carver

Nairi Safaryan holds a jewelry box he carved from one block of wild pear wood. He entered the jewelry box in a national wood carvers' competition and won a trip to Brienz, Switzerland. (Tim Berger / August 18, 2010)

Upon first glance, the block of wood looked like it had been covered with tangled pieces of plastic. But upon closer observation, the intricate grapes and graceful vines take form. And when the artist lifts back the top, an empty compartment is revealed.

The pear wood jewelry box was created by Glendale woodcarver Nairi Safaryan and won top honors in the Woodcraft and Pfeil Carving Artistry Contest in April. The prize was a four-day, three-night trip to Brienz, Switzerland, and private carving training with master carver Paul Fuchs at the Kantonale Schnizlerschule Brienz woodcarving school. Safaryan and another winner took the trip in June.

"The Fuchs family has had four generations of woodcarvers," Safaryan said. "We had a half day of training each day, and then they took us to see museums the other half of the day."

Safaryan is a world-class carver, Lori Milner, marketing manager for contest sponsor Woodcraft, said in an e-mail.

"The ornate pear wood jewelry box he entered into the Woodcraft & Pfeil Carving Artistry Contest is incredibly unique and extremely well done," she said. "He is an artist that is able to translate his vision through his hands and carving ability."

Safaryan has several contemporary works in the del Mano Gallery in Los Angeles, said Ray Leier, gallery partner. There are three major works and a half-dozen or more smaller pieces on display.

"I think his work is fabulous," Leier said. "He's really got his own style. Some of his pieces are downright sexy."

The 24-inch-high pieces depict women in gowns, he said.

"They are dressed to the nines and carved out of one piece of wood, and that's what I mean by being downright sexy," Leier said. "It's sensual, not erotic. You know how you get a gesture when someone stands or looks a certain way? It's very alluring and beautiful."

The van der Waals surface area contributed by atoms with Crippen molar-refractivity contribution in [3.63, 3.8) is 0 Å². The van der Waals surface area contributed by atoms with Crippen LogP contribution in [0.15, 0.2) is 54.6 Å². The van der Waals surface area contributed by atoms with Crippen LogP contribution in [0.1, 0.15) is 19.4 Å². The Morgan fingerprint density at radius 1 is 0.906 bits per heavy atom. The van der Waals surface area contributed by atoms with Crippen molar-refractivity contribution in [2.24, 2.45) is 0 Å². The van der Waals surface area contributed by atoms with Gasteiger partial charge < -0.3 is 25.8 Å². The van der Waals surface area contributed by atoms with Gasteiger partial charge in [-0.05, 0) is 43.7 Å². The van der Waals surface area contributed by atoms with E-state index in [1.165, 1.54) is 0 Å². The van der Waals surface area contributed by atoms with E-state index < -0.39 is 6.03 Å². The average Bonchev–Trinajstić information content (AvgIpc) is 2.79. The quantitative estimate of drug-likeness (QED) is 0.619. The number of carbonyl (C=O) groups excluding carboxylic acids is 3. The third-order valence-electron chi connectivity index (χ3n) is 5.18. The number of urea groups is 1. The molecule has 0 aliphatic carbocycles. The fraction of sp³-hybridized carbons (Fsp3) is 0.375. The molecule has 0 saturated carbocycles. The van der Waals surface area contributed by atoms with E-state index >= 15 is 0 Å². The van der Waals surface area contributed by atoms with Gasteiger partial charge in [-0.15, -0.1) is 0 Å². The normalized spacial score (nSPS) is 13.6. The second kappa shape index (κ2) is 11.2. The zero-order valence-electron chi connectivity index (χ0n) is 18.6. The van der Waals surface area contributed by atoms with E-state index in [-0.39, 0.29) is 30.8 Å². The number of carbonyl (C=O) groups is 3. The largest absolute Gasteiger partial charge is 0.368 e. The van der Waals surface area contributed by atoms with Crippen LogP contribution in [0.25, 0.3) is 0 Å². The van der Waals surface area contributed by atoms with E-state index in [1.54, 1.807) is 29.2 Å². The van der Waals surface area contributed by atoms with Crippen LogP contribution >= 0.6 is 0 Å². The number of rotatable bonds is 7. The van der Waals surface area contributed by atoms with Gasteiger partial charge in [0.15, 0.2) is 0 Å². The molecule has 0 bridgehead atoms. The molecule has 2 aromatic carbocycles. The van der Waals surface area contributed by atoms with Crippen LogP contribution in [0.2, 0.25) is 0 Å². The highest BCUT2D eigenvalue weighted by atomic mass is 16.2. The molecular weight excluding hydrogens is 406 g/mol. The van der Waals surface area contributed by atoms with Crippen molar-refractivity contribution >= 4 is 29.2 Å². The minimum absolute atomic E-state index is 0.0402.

Safaryan also carves 8- to 10-inch-high, single figures that look like they are emanating from a high heel.

"It goes into a woman's form that is just beautiful," Leier said.

Safaryan has been carving since he was a child.

"I carved things out of the chalk used on the blackboard at school," he said. "I mostly carved faces."

His parents wanted to encourage his talent and gave him his first saw at age 4.

"The first time I used the saw, I cut off the wood supports under our dinner table," he said. "My parents just shrugged and said 'He's learning.'"

Safaryan was an electrical engineer in Armenia until the fall of the Soviet Union when the company he worked for dropped from 120 employees to 20, he said.

He decided to switch to his hobby of woodcarving and was able to make a living at it, he said.

The catalyst for his intricate style of carving was a visit to a folk museum in Armenia, where he saw several items carved with grapes, vines and leaves.

While those works were made up of many wood pieces, Safaryan instead uses one block of wood and carves several layers deep into it.

"I use power tools, and 90% of the time I use a hand chisel," he said.

He met an American visiting Armenia who liked his work and started selling his carvings in the United States. In 2002, the owners of a gallery in Las Vegas invited Safaryan to live in their home while he taught his style of carving at a nearby training center.

"They would take me to other galleries," he said. "They provided me with a place to live and food for free."

They also brought him to galleries in California and encouraged him to submit his wood carvings in the annual show sponsored by Smoky Hollow Carvers, Chapter 45, in La Crescenta Park. He won the Best of Show and the People's Choice Award in 2002.

"He's basically a professional carver, which makes him stand out from the amateurs who usually enter our shows," said George Smith, the group's president. "His work is quite unique, and that in itself makes him stand out over other people."